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dc.contributor.author Batcheler, CL en_US
dc.date.accessioned 2008-03-08T22:53:43Z en_US
dc.date.available 2008-03-08T22:53:43Z en_US
dc.date.issued 1983-10 en_US
dc.identifier.citation Batcheler CL. 1983. The possum and rata-kamahi dieback in New Zealand: a review. Pac Sci 37 (4): 415-426 en_US
dc.identifier.issn 0030-8870 en_US
dc.identifier.uri http://hdl.handle.net/10125/742 en_US
dc.description.abstract Browsing by the introduced Australian brush-tailed possum (Trichosurus vulpecula) has been generally accepted in New Zealand during the past 30 yr as the principal cause of damage to hardwood forests dominated by rata (Metrosideros spp.) and kamahi (Weinmannia racemosa). Recently, this view has been challenged, and assertions have been made that the forests in a North Island tract were in poor order before possums invaded, that their natural collapse was only a matter of time, and that there is ample evidence relating the more dramatic changes in South Island forests to geological and meteorological events. In this paper, the evidence for repeated coincidence of increase of possum numbers and spectacular modification of the forests is reexamined. Such coincidences, the continued good health of montane hardwood forests where possums have not attained high numbers, and some experimental data, lead to the conclusion that the possum is responsible for dieback in rata-kamahi forests. Control of possums is therefore vital if the forests are to be maintained. en_US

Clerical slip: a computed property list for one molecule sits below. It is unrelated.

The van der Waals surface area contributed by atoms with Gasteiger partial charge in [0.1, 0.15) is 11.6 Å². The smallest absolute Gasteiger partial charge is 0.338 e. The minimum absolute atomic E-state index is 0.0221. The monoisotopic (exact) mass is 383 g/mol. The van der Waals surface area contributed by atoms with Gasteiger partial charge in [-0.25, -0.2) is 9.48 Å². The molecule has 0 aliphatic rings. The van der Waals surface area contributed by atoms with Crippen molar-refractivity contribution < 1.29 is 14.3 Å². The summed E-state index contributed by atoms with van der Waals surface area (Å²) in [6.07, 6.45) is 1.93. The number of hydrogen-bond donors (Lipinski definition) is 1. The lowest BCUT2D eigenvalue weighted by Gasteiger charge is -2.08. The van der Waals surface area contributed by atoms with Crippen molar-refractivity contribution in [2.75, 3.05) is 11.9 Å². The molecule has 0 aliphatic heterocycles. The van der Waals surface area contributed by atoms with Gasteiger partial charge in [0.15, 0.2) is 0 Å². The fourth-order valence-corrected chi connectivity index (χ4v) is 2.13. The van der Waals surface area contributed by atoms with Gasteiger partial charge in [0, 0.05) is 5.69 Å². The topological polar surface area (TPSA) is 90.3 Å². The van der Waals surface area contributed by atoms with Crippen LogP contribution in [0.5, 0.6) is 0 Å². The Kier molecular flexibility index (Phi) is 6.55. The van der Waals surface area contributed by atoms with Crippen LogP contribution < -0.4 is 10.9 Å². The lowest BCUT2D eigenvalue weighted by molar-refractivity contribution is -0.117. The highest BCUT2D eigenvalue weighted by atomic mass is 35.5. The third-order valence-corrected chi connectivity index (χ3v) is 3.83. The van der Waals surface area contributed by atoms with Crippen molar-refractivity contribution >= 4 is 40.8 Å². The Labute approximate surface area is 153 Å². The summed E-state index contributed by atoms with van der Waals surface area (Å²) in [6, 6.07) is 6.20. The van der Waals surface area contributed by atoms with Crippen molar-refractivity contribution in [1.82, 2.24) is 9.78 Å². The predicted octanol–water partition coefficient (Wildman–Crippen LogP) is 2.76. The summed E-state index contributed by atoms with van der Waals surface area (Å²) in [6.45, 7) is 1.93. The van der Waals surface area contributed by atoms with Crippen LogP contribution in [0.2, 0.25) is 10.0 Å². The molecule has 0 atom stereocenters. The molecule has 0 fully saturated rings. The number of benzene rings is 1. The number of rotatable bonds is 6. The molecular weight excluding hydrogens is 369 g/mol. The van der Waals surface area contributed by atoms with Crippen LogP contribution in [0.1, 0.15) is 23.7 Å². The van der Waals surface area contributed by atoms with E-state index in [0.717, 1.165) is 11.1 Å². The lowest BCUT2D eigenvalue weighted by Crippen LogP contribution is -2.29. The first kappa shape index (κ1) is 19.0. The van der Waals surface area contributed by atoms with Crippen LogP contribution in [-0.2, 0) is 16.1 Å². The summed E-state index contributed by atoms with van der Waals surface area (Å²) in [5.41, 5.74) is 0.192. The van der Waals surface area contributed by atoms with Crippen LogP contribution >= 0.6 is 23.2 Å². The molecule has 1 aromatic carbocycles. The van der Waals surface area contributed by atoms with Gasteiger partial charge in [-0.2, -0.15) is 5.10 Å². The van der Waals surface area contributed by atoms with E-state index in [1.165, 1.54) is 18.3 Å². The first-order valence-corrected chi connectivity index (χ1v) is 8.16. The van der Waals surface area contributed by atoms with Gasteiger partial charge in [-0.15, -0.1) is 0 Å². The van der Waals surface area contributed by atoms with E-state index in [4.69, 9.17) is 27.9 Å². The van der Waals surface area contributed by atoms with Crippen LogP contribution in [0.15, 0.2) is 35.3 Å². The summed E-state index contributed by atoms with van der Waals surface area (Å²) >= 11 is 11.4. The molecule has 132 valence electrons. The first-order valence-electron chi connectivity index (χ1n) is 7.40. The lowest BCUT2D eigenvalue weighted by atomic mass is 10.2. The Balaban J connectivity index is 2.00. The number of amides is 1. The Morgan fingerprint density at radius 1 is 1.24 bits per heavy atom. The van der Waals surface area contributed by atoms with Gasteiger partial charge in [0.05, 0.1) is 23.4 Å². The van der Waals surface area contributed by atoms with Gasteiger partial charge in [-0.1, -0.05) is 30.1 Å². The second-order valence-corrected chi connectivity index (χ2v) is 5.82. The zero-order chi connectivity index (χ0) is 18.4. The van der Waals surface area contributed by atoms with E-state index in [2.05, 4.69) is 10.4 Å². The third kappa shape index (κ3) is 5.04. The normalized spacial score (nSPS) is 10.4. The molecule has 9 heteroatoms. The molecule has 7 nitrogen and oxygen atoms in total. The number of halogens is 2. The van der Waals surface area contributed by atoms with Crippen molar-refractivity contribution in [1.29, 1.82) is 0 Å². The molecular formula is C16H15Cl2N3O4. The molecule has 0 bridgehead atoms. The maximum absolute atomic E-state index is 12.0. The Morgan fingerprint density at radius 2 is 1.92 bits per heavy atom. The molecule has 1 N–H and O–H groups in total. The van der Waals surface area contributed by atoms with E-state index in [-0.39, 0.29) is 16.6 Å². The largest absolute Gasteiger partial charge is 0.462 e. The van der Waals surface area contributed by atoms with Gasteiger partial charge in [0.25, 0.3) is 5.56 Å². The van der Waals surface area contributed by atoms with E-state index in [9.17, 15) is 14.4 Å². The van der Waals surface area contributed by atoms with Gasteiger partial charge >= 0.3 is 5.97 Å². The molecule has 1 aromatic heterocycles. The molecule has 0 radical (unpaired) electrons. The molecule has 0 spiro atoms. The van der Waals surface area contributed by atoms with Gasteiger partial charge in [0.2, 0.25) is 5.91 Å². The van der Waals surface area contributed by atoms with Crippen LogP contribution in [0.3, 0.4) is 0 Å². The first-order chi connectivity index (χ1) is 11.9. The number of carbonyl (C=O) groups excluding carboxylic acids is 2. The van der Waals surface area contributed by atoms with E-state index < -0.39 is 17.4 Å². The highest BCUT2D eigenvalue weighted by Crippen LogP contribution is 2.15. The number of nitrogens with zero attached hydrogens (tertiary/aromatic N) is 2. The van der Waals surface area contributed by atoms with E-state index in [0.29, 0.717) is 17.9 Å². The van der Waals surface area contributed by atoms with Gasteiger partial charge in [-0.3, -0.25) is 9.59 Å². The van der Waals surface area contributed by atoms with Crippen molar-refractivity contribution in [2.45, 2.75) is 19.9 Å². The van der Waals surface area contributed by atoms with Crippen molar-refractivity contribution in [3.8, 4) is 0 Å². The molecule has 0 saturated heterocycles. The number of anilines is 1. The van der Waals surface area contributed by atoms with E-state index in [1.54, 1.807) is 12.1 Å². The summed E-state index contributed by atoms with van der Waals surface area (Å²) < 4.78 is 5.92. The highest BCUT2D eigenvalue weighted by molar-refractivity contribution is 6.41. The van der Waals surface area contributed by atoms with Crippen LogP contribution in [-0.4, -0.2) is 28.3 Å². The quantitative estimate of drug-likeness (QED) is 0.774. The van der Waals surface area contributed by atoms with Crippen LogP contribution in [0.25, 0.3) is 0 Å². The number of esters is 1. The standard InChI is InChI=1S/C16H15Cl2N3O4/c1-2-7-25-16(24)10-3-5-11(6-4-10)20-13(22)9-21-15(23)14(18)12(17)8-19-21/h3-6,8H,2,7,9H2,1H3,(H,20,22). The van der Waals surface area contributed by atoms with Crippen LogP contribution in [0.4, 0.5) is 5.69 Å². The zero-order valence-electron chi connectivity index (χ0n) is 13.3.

dc.language.iso en-US en_US
dc.publisher University of Hawai'i Press en_US
dc.title The Possum and Rata-Kamahi Dieback in New Zealand: A Review en_US
dc.type Article en_US
dc.type.dcmi Text en_US

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